Valuation-Informed Indexing #190

by Rob Bennett

Yale Economics Professor and Nobel Prize Winner Robert Shiller changed stock investing in a fundamental way in 1981. That’s when he published research showing that valuations affect long-term returns. If that’s so, we now know that everything we thought we knew about stock investing prior to that day is wrong. Buy-and-Holders tell people that there is no need to time the market. But, if valuations determine returns, risk varies with changes in valuations and we MUST change our stock allocations in response to big valuation shifts to have any hope of maintaining our proper risk profiles.

The long bull market slowed down the shift to the new model. Buy-and-Hold remains dominant today. That shouldn’t discourage those of us who believe that the Shiller model will prevail in the end from developing it to the greatest extent possible. We want everything to be nicely in place when the winds change!

I was amazed when I took a look around Planet Internet in 2002 and learned that there was not a single site that explored the far-reaching implications of Shiller’s revolutionary findings in any great depth. This was the opportunity of a lifetime! And it’s a lot of fun (and potentially very profitable!) exploring territory that has not been explored by hundreds of others before you came on the scene. So I took on the job.

Shiller has never given a name to his model. It may be that he feels that that’s too immodest a thing for a university professor to do. The reality, though, is that that one big finding (that valuations affect long-term returns) changes everything. It changes how we plan our retirements. It changes how we understand and manage risk. It changes our asset allocation strategies. When a new way of thinking about stock investing changes that much, we need a name for it.

My first thought was that we could call the new model “The New Buy-and-Hold” or “Buy-and-Hold 2.0”. I thought of myself as a Buy-and-Holder in those days. I cared about valuations. But I didn’t know that that would get me excluded from “the Club.” Buy-and-Hold was the first strategy that wa said to be rooted in the peer-reviewed academic research. Shiller’s research just corrected a mistake that was made because the Buy-and-Hold Pioneers naturally didn’t know everything when they started their journey. The new model was a revision, a reform, an enhancement. Add valuations adjustments to all the calculations and Buy-and-Hold really works.

Many Buy-and-Holders did not take too kindly to this idea. They are not interested in corrections or improvements. I still think of myself as advocating an up-to-date version of Buy-and-Hold. But I don’t believe anymore that it makes sense to name Shiller’s model “Buy-and-Hold 2.0.”

For a long time, I called the new model “Rational Investing.” The big difference is that Buy-and-Holders ignore the effect of investor emotions while those following the new model take investor emotion (which evidences itself through overvaluation or undervaluation) in every investing decision they make. Following Shiller’s model lets you know what your return is going to be (not precisely, but roughly) at the time you purchase your shares. That takes the craziness out of stock investing. It is because of Shiller’s revolutionary findings (combined with the many powerful insights developed in earlier years by our Buy-and-Hold friends) that stock investing today can be a simple and and predictable and safe and non-emotional experience.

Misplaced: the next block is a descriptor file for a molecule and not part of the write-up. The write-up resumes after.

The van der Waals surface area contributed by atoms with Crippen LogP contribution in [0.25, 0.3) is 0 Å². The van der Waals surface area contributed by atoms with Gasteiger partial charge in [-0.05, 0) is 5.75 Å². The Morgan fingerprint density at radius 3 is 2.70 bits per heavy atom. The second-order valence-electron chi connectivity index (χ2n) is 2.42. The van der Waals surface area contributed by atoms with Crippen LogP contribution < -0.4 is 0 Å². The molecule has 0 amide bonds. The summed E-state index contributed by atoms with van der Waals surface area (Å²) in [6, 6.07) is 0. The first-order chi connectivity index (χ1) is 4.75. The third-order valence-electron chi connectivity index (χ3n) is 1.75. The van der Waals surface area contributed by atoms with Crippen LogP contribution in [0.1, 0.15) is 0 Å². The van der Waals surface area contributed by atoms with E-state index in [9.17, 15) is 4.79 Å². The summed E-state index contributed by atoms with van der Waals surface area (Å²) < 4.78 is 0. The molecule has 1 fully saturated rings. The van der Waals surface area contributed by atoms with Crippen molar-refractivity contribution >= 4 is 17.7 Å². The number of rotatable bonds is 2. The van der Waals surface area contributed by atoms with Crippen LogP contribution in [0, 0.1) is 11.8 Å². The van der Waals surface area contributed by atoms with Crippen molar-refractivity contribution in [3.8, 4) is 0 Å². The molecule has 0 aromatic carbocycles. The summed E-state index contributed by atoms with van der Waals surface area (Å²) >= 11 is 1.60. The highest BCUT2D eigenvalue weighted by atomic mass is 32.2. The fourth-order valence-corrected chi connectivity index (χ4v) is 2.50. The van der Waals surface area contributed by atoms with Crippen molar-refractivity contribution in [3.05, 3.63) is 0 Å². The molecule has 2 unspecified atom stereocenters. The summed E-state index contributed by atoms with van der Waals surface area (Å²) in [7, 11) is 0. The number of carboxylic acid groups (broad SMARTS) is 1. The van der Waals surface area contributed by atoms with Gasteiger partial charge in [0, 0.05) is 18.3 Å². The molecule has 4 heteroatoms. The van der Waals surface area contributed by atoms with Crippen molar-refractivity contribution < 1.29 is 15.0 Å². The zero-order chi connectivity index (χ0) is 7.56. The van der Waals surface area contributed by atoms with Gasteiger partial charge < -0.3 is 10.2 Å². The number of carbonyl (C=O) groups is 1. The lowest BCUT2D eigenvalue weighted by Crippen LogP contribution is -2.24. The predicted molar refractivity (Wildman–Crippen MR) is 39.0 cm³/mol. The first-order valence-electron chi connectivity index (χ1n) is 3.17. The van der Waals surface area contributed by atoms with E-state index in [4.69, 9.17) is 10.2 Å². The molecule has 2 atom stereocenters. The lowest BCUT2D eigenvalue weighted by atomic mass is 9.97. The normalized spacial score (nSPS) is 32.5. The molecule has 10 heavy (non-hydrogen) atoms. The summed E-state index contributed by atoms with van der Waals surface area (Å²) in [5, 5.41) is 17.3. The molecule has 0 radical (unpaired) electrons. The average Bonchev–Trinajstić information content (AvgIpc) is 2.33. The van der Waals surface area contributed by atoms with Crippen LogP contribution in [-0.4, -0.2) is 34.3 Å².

The problem with that name is that it sounds insulting to the Buy-and-Holders. To say that the defining characteristic of the new model is that it is rational is to suggest that the defining characteristic of Buy-and-Hold is that it is not. I do indeed believe that something close to that description of reality is indeed the case. But I think it is better if that comes out somewhere down the line, not at the time the name of the new model is announced. So I came to feel uncomfortable calling the new model “Rational Investing.”

For a time I considered “Probability Investing.” Shiller’s model is all about assessing probabilities. His research permits us to identify the range of possible long-term returns that applies given the valuation level applicable on the day the purchase of an index fund is made and to assign rough percentage probabilities to each point on the spectrum of possibilities. You decide on your stock allocation by seeing what return scenarios are most likely to turn up and by making determinations as to how each of them will affect you, given your financial goals and life circumstances and risk tolerance.

“Probability Investing” made sense as a name. But I worried that most investors think of themselves as assessing the probabilities of various investing choices and then going with the ones that seem to them to make the most sense. The fact that those following Shiller’s model assess probabilities when making investing choices is not really the distinguishing characteristic of the model.

The distinguishing characteristic is that those following the Shiller model believe that investors must change their allocations in response to big valuation shifts to have any hope of keeping their risk profiles stable. So the best name is one that contains the word “valuations” in it. Still, we couldn’t take full advantage of Shiller’s discovery of the importance of valuations had it not been for the introduction of index funds. It is indexing that makes long-term return predictions so effective. So I concluded that the best name is one that combines the “valuations” element and the “indexing” element — Valuation-Informed Indexing.

Rob Bennett has recorded a podcast titled When Stock Losses Are True Losses and When They Are Not. His bio is here.